Here, Malbim goes so far as to note that the Assyrians react more piously to the prophetic call than do the Israelites. Even so, causing them to repent is only a benefit to God and Israel, insofar as it highlights the justice of Israel’s future punishment.

The Appointment of Hazael: Precedent

A biblical precedent for Abravanel and Malbim’s interpretation is YHWH’s sending the prophet Elijah to appoint Hazael as king of Aram Damascus:

מלכים א יט:טו וַיֹּאמֶר יְ־הוָה אֵלָיו לֵךְ שׁוּב לְדַרְכְּךָ מִדְבַּרָה דַמָּשֶׂק וּבָאתָ וּמָשַׁחְתָּ אֶת חֲזָאֵל לְמֶלֶךְ עַל אֲרָם. יט:טז וְאֵת יֵהוּא בֶן נִמְשִׁי תִּמְשַׁח לְמֶלֶךְ עַל יִשְׂרָאֵל וְאֶת אֱלִישָׁע בֶּן שָׁפָט מֵאָבֵל מְחוֹלָה תִּמְשַׁח לְנָבִיא תַּחְתֶּיךָ. יט:יז וְהָיָה הַנִּמְלָט מֵחֶרֶב חֲזָאֵל יָמִית יֵהוּא וְהַנִּמְלָט מֵחֶרֶב יֵהוּא יָמִית אֱלִישָׁע.
1 Kgs 19:15 YHWH said to him [=Elijah], “Go back by the way you came, [and] on to the wilderness of Damascus. When you get there, anoint Hazael as king of Aram. 19:16 Also anoint Jehu son of Nimshi as king of Israel, and anoint Elisha son of Shaphat of Abel-meholah to succeed you as prophet. 19:17 Whoever escapes the sword of Hazael shall be slain by Jehu, and whoever escapes the sword of Jehu shall be slain by Elisha.”

While Hazael is a foreign king of a foreign nation, the point from YHWH’s perspective is that he will slaughter Israelites, and thus, knowingly or not, his reign is part of YHWH’s plan for Israel. Eventually, it is Elisha who appoints Hazael, and indeed, in that scene, the prophet is explicit with Hazael that he will be the cause of much slaughter among the Israelites (2 Kgs 8:7–15).[13]

Assyrians Were God-Fearing

R. Abraham Ibn Ezra (1092–1167), a commentator with a philosophical and peshat approach,[14] offers an approach somewhere between universalism and particularism. Based on a reading of Jonah 3:3, which describes the city as וְנִינְוֵה הָיְתָה עִיר גְּדוֹלָה לֵאלֹהִים “now Nineveh was a large city to God,” ibn Ezra explains that the Assyrians were believers in God:

ופירוש "לאלהים", כי היו יריאים השם בימים הקדמונים, רק עתה בימי יונה החלו לעשות רע. ולולי זה שהיו בתחילה אנשי השם, לא היה שולח נביאו אליהם.
The meaning of “to God” is that they were people who feared God going back to ancient times; only now, in the time of Jonah, they began to act wrongly. If it weren’t for the fact that they had been “people of renown”[15] in early times, [God] would not have sent his prophet to them.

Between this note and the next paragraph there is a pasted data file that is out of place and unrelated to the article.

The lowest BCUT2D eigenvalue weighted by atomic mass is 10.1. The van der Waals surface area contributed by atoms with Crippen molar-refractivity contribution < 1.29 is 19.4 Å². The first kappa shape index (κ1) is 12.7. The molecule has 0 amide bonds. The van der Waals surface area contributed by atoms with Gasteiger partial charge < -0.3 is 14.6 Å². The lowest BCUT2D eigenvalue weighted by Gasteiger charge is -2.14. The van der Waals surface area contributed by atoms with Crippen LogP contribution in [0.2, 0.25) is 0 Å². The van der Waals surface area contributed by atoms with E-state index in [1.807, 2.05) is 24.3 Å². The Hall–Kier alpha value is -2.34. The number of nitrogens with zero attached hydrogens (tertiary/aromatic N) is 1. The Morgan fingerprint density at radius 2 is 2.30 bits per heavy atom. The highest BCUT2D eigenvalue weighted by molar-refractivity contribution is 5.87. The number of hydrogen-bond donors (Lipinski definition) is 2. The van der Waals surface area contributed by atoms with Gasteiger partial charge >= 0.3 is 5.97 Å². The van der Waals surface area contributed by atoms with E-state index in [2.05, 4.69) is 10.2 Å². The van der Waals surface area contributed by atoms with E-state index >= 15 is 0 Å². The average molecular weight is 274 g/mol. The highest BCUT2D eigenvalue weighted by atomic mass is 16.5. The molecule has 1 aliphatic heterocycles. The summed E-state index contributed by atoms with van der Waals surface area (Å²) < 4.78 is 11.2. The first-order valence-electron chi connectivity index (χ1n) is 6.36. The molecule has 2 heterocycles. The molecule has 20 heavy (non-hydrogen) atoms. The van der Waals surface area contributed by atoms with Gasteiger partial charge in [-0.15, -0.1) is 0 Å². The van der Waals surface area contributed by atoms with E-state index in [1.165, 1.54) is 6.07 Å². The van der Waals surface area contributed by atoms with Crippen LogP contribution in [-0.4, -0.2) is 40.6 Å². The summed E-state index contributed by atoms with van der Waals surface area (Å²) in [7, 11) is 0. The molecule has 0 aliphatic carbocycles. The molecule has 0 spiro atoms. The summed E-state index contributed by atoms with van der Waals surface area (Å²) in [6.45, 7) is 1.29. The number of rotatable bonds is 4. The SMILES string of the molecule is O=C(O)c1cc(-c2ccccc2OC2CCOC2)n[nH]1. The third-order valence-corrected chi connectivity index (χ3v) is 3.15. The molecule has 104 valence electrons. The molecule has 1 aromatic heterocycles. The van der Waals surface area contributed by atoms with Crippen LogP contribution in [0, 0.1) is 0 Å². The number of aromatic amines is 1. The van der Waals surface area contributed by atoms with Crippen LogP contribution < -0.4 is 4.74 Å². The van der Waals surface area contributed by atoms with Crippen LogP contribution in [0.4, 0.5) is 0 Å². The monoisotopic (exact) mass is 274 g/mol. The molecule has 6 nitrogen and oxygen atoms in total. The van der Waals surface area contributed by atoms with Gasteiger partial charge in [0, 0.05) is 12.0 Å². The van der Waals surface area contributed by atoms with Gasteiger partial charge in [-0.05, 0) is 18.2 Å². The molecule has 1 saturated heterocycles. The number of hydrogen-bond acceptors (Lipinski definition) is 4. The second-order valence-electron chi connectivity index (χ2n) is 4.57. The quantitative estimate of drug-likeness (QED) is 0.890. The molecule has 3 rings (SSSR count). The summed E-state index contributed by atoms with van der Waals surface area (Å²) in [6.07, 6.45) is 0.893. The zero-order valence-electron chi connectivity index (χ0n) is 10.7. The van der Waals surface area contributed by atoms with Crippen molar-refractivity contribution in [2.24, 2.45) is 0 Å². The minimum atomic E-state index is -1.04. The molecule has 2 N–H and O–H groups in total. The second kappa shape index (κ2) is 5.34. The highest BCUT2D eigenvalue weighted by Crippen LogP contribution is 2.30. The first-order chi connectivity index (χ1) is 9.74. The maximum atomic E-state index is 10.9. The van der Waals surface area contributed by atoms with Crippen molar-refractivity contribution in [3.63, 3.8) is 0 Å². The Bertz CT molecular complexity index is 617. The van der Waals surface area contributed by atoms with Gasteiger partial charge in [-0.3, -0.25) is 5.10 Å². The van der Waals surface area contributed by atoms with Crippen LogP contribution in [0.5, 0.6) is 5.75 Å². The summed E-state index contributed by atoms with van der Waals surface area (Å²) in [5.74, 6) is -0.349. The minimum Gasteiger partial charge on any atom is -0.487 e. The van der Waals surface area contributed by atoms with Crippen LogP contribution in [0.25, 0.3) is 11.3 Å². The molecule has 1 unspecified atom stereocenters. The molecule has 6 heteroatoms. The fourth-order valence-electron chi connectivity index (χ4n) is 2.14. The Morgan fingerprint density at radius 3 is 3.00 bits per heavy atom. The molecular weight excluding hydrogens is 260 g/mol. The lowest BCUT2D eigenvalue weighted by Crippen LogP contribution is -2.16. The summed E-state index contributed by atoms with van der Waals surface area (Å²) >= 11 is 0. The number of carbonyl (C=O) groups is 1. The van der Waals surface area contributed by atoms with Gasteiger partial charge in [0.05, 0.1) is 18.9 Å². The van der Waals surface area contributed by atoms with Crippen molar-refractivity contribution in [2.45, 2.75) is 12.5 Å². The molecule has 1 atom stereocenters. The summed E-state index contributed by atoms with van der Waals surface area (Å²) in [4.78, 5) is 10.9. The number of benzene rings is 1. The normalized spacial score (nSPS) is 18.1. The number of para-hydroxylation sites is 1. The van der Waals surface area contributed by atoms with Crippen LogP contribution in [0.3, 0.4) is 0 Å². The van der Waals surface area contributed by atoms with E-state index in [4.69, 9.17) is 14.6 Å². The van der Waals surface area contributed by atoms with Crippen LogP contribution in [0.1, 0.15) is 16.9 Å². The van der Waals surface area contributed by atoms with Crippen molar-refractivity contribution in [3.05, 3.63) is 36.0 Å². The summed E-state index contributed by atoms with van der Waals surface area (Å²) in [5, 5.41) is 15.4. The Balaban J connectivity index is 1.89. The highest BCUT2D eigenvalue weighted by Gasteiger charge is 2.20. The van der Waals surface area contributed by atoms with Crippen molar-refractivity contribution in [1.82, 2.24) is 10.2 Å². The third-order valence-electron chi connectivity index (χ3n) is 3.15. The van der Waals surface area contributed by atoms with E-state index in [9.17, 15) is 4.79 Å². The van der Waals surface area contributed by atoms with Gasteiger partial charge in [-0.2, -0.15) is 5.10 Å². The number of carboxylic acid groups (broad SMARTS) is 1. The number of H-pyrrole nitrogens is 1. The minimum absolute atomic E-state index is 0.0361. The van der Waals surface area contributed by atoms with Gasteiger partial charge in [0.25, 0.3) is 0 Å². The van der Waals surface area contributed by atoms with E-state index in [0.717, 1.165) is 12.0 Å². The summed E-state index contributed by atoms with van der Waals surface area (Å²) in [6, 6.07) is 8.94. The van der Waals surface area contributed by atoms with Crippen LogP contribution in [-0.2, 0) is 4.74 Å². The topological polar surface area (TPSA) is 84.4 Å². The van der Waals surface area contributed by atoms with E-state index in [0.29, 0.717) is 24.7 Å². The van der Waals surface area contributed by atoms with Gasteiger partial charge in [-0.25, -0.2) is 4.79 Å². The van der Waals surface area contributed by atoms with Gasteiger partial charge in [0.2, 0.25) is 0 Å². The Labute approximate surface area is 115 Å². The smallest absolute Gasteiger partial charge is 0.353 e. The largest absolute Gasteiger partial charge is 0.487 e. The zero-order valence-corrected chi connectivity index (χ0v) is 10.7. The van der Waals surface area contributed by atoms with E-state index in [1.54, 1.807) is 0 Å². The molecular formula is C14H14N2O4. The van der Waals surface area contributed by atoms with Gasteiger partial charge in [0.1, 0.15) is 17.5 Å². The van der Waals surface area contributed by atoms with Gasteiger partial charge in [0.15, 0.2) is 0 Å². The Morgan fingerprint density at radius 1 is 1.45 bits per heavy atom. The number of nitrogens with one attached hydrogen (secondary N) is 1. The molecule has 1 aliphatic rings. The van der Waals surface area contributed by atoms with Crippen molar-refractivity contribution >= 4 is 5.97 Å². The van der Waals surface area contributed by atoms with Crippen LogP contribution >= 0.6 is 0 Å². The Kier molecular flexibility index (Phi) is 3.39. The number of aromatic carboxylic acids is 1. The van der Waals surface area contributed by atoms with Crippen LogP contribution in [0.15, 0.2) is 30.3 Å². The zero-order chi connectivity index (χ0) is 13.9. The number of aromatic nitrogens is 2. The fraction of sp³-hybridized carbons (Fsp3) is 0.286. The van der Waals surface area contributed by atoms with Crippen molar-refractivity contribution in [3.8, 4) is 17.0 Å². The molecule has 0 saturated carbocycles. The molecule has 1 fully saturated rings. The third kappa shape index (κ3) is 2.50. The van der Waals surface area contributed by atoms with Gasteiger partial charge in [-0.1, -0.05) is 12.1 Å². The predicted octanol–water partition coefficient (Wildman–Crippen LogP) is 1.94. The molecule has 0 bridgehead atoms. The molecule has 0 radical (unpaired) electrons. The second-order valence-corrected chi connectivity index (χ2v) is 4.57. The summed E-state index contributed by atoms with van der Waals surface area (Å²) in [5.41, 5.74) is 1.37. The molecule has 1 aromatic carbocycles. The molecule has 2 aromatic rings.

Ibn Ezra goes on to support his point by noting what an easy time Jonah had:

והנה ראינו ששבו תשובה גמורה, אין כמוה, ולא תמצא כתוב ששברו מזבחות בעלים או גדעו פסילים, והנה מזה נלמוד שלא היו עובדי פסילים.
Now we have seen that they repented with full repentance, the likes of which is unprecedented. Moreover, you do not find any reference to their smashing the altars of their false gods, or breaking their statues. From this we learn that they were not idol worshipers.

According to this, God’s relationship with Israel may be unique, but it stems from God’s care for those who believe and worship the one true God. In this case, ibn Ezra argues, Assyria is the obvious exception to God’s lack of concern for non-Israelites because they shared Israel’s monotheism.[16]

While we cannot know what motivated ibn Ezra to take this creative stance, he may have been influenced by living among Muslims and Christians who profess faith in the one God as well. Perhaps ibn Ezra was looking for a way to take a more universalist stance towards his neighbors. If God could care about the wicked Ninevites, because they were monotheists, did this not naturally extend to ibn Ezra’s own neighbors? While we cannot prove that this was the motivating factor in ibn Ezra’s reading, it seems like a likely explanation.

Published

October 2, 2022

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Last Updated

December 2, 2022

Footnotes

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Rabbi Steven Bob is Rabbi Emeritus of Congregation Etz Chaim in Lombard, IL. He serves Guest Faculty at Wheaton College and as an Adjunct Professor at Elmhurst University. He is the author of: Go to Nineveh: Medieval Jewish Commentaries on the Book of Jonah translated and Explained (Pickwick Publications, 2013) and Jonah and the Meaning of Our Lives: A Verse-by-Verse Contemporary Commentary (JPS, 2016).